Let’s face it: at this stage, your friend’s film is history anyway, and history’s generally boring. You have a great opportunity here to do something better. I suggest you go for broke (well, if you don’t, you can’t fix it anyway). It’s the old trick – if you can’t hide the problem, make it a feature (well, not a feature, it’s too short, but you know what I mean). Get hold of a couple of needles, a razor blade, and a bottle of tequila. Start with the tequila. It will soften the emulsion nicely if you spill it. You know what to do with the rest. Be bold with the blade. Do save a little Tequila for when you show the results to your friend.

Dominic

Dear Dominic

There are so many digital buzzwords going around these days, and I feel like a fool if I don’t know what they all mean. Film isn’t much better. Can you help?

A Dignoramus

Dear Dig
Here are a few of the terms that people throw around, that don’t always mean exactly what people want them to mean.

High Definition Television (HDTV): Means almost anything. Originally, it described Marconi’s TV system launched by the BBC in 1936, having 405 lines as distinct from the rival John Logie Baird’s 240-line system. High definition broadcasting will soon be mandatory in Australia, unless the government postpones it again.

Wide screen: In the cinema, an aspect ratio around 1.85:1, as distinct from the (rather wider) 2.39:1 Cinemascope format. These ratios were introduced in the 1950s to make film wider (and therefore better) than television. Television engineers were quick to notice the difference, and, around 2000, introduced wide screen TV with an aspect ratio of 1.77:1, generally described (to confuse the enemy?) as 16x9, which strictly isn’t a ratio at all.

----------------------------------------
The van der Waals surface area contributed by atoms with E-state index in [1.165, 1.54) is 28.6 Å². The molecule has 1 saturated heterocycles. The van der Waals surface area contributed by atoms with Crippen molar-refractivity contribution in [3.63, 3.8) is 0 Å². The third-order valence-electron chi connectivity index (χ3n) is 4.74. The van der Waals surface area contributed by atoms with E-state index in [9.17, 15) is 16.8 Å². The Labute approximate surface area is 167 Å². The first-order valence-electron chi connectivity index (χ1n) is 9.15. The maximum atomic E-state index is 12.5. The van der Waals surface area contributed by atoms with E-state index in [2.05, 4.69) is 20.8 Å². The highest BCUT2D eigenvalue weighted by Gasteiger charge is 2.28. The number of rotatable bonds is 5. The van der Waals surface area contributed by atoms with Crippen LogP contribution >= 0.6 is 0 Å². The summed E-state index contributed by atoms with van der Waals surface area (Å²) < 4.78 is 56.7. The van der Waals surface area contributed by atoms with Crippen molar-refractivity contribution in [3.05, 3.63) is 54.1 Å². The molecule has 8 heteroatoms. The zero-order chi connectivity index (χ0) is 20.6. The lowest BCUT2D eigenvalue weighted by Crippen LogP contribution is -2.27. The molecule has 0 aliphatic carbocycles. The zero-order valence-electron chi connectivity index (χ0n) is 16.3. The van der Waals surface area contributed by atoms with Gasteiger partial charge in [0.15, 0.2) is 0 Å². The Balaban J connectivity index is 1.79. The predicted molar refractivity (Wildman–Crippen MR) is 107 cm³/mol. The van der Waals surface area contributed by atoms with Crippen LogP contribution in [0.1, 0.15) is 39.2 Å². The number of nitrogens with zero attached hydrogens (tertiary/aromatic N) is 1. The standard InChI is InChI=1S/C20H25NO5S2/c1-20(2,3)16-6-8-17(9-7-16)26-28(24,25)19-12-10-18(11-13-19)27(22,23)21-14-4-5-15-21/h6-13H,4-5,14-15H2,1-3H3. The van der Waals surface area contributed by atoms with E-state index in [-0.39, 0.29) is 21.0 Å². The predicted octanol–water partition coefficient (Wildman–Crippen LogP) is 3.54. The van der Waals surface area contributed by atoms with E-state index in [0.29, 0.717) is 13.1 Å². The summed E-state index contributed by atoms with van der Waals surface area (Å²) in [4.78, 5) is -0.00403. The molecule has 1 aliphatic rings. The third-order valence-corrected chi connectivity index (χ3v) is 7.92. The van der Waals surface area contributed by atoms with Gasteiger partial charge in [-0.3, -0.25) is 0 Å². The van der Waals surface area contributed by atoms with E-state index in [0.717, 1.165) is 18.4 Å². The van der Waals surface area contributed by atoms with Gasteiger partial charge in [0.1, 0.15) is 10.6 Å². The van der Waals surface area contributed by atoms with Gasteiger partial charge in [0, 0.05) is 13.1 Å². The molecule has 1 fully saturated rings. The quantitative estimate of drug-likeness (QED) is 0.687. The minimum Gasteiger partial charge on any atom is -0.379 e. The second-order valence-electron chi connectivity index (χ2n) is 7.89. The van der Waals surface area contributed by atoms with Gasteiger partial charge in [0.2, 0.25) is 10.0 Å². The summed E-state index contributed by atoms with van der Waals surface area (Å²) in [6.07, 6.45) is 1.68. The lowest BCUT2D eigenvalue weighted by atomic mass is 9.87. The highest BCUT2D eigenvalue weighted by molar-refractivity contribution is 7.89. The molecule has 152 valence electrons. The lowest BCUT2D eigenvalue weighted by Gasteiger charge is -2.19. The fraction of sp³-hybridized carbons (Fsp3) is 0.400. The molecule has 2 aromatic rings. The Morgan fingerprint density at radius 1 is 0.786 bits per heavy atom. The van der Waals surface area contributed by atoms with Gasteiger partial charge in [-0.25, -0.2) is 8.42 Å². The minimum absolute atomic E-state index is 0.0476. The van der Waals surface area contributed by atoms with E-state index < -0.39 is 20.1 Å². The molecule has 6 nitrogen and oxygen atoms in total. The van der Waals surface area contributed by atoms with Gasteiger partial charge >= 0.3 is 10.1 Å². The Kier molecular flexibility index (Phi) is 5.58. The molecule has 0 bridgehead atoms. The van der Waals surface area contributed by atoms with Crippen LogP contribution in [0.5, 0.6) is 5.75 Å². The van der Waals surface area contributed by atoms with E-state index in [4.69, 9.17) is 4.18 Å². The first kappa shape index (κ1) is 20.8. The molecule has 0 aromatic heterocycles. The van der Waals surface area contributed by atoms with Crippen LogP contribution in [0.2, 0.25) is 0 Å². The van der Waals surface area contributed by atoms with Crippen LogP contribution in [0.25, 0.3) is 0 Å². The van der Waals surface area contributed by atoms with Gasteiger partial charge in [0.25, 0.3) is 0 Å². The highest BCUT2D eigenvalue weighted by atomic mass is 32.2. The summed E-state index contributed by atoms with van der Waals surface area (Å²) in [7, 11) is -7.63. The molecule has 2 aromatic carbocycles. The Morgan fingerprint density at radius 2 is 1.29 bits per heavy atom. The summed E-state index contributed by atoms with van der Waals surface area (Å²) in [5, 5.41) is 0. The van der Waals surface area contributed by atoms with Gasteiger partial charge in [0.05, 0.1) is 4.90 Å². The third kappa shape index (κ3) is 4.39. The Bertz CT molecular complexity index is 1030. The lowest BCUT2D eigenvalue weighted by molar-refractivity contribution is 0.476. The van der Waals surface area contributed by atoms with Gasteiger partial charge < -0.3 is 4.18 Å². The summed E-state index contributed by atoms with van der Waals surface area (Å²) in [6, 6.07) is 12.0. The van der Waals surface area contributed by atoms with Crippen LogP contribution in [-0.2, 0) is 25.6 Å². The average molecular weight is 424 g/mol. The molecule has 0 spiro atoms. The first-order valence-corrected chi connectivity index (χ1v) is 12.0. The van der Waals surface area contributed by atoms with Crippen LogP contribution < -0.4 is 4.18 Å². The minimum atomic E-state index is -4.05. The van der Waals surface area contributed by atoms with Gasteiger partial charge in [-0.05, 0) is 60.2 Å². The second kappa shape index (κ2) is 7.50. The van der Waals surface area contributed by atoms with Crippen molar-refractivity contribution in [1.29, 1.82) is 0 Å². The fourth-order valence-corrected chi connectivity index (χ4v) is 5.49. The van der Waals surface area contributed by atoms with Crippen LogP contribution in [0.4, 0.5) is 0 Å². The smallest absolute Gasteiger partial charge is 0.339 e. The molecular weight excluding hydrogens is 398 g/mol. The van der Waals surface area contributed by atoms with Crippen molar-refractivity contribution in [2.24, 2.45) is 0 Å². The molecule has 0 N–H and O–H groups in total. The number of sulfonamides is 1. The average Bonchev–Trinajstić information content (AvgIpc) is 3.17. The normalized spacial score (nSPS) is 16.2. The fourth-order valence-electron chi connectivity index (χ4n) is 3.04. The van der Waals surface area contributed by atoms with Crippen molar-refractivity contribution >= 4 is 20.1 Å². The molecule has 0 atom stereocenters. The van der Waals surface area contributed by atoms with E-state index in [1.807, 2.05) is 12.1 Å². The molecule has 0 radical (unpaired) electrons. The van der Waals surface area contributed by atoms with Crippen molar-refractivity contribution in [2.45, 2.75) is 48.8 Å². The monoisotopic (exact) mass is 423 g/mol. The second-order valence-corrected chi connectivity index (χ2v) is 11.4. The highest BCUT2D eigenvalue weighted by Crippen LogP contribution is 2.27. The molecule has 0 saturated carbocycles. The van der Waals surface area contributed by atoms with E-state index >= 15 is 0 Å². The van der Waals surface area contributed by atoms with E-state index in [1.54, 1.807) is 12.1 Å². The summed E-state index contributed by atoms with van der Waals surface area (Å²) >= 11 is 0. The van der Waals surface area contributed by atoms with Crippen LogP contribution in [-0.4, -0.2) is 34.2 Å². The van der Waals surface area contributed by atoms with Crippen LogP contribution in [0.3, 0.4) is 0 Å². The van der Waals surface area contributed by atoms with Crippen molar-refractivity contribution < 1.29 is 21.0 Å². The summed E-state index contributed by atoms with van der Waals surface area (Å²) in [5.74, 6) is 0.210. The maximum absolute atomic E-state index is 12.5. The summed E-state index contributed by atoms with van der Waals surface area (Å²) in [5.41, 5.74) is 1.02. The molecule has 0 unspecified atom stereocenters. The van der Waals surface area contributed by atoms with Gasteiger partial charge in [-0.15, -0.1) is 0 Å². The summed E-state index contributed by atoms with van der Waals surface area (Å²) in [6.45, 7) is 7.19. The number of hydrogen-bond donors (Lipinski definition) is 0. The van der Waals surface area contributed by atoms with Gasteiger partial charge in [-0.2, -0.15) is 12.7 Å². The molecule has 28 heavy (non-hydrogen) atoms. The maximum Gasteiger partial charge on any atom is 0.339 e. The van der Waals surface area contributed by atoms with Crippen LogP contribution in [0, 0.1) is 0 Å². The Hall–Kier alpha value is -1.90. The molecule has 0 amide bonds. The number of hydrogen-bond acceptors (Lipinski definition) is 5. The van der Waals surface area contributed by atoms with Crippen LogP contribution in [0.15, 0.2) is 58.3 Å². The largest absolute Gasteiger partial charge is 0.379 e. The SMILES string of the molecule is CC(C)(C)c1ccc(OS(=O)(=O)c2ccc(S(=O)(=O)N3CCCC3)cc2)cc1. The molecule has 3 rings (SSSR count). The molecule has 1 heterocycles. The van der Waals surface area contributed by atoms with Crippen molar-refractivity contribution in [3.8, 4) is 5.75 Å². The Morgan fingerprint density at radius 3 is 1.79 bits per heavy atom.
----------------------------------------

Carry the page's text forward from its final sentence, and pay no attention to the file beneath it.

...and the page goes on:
Archival preservation: keeping a master copy (e.g.negative) of your film for future use. The term “digital archiving” may refer to a period of six months or so, up to a few years (the term is used synonymously with “back-up”, “asset management” or “availability for repurposing”). Film archivists speak of heritage, future generations, cultural obligation, and talk in decades; and are in turn held in ridicule by other archivists, who routinely work with medieval or paleolithic artefacts.

Compression: A computer technique for reducing file sizes. Compressing data means throwing away the bits that don’t mean anything. Compressing video images means throwing away the bits you hope no-one will miss. In sound, and in video grading, it has two more, entirely different, meanings. Use this term carefully at parties, or you will end up in difficult conversations with dangerous zealots.
I hope this helps you.

Dominic